Good timing meant we would be able to see some soccer in Argentina, a match between River Plate — River being one of the two most popular teams in Buenos Aires — and San Lorenzo. Approaching the stadium, we could hear singing and drumming from three blocks away. As we got closer, street vendors lined the streets, hawking knock-off jerseys and gear (almost no one pays for the real thing), and young fans began running toward the stadium in excitement. Upon entering the stadium, everyone had to go through security: you can take less into an Argentinean soccer game than the TSA will allow onto an airplane: no perfume, lipstick, deodorant, lighters, creams and lotions, or batteries; the general rule of thumb is that you can’t take anything in that could be launched as a projectile onto the field. The level of security at the match signaled the ferocity with which fans defend the honor of their team and the lengths to which they’re willing to go to humiliate the other side.
Upon entering the stands, we noticed a clear delineation in terms of which fans sat where. There was a rabid fan section for the home team, who were already on their feet, jumping up and down as if in a mosh pit, singing songs written by team fan clubs to taunt the other side and bolster the home team. Jokes about the other team’s mothers would not have been out of place. They had banners, confetti, homemade toilet paper streamers, and snare and bass drums to cheer on River Plate, and almost everyone was wearing a River jersey. The toilet paper streamers were launched from the stands, and as the game began, the crowd maintained a constant buzz and level of excitement: there were no down times among the fans.
By half-time, neither team had scored. Unlike at a hockey game in Canada, very few people left the stands at intermission: wisely, alcohol is prohibited in the stadium, meaning there was little need to get up and go to either the concession or the bathroom. Finally, with 15 minutes remaining on the clock, the home team (River Plate) scored, and the crowd went bananas. Drums, banners, signs, streamers, smoke bombs, flares — the celebrating crowd it had it all — and collective shouts of GOOOOOAAAAAAALLLLLLLLL erupted among the stands. A father and his young son sitting several rows in front of us leapt to their feet, the father hoisting his son into his arms and giving him an enormous hug. Those in the rabid fan section lead the rest of the stadium through taunting songs, and the entire stadium seemed to be on its feet, jumping up and down, with drums banging wildly. The remaining 15 minutes of the match was the most intense, with the crowd jeering fans on the other side, exploding when the referees made what they considered to be a bad call, and generally using gestures and language that would have had them promptly ejected from a game in Canada.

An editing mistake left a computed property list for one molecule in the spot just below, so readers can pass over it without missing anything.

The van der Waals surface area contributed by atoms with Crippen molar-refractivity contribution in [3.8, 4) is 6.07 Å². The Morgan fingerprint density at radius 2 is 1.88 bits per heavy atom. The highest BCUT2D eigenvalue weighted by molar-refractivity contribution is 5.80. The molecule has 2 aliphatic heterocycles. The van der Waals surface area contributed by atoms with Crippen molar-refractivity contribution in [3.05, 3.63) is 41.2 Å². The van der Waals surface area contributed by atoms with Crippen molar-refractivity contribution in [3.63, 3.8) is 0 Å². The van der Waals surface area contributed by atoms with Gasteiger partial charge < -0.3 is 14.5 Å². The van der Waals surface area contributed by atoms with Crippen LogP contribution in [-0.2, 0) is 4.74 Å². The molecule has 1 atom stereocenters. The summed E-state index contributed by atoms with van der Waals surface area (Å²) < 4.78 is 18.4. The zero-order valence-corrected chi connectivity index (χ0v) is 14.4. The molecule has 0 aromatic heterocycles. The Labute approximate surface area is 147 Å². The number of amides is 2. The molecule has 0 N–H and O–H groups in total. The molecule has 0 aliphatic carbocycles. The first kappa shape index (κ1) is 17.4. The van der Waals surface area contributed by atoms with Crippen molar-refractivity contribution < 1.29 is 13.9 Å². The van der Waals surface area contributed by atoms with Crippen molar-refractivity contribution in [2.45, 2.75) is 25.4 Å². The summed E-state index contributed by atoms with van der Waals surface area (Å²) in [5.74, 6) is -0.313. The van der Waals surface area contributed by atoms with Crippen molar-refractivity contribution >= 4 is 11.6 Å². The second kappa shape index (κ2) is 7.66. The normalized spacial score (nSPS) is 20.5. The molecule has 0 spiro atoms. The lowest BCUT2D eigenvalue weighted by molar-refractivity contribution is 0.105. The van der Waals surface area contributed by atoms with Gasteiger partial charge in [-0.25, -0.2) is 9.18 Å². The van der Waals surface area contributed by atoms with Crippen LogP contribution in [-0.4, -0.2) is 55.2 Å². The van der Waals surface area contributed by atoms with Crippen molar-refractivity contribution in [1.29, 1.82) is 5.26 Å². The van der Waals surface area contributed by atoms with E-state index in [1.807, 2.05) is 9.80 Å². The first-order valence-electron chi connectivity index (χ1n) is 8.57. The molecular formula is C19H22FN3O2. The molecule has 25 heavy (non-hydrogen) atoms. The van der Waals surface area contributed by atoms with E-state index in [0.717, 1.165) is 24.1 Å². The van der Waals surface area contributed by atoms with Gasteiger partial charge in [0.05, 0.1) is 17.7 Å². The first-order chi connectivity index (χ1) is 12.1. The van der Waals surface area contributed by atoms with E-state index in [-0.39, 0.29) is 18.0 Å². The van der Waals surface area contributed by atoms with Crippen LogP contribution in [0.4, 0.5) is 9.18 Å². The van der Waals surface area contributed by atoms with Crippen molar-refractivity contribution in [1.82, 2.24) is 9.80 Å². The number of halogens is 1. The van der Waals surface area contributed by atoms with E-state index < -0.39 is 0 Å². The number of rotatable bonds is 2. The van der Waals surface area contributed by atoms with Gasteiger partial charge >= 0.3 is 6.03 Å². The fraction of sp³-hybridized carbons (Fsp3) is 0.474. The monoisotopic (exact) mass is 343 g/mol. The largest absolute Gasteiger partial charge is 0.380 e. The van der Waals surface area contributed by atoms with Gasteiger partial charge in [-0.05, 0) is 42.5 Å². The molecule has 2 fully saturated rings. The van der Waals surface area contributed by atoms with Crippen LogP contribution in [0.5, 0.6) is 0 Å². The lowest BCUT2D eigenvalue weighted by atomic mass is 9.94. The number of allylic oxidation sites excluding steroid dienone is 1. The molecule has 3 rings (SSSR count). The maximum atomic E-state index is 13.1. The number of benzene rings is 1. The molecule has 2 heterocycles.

However interesting the match was, the post-match experience was equally entertaining. When it became clear that the home team was going to win, the crowd erupted in songs of Olé, and the police made moves to control the crowd: first, they blocked the exits where the River Plate and San Lorenzo fan sections. As the clock ran out, those on the losing side became more belligerent, flashing the crowd and making lewd gestures. The police hurried them from the stadium, herding them out and checking the section to ensure it was empty. They then reinforced the exits of the River Plate fan sections, keeping us blocked in until about 20 minutes after the last San Lorenzo fan left in an attempt to minimize the shenanigans that would no doubt erupt on the street afterwards.
The next day, we were in a taxi on our way to the bus station when a police convoy momentarily shut down traffic in the middle of Buenos Aires to escort Boca Juniors fans to that evening’s match. Soccer is taken so seriously in Argentina and much of South America that violence between fans of different teams is a legitimate concern! Even though Buenos Aires is a city of more than eight million people, the matches bring the city to an almost complete halt. We have never witnessed such passion for sport before, and this was just a regular season match.
Have you ever experienced soccer in Argentina, or somewhere else in South America? Share your experience in the comments below!
***Note: In the aftermath and multiple ensuing police investigations following the most recent Vancouver hockey riots, it became pretty clear they were started by a few instigators, who weren’t really hockey fans, and who had traveled to Vancouver for the event, armed with molotov cocktails (remember Mr. Molotov?).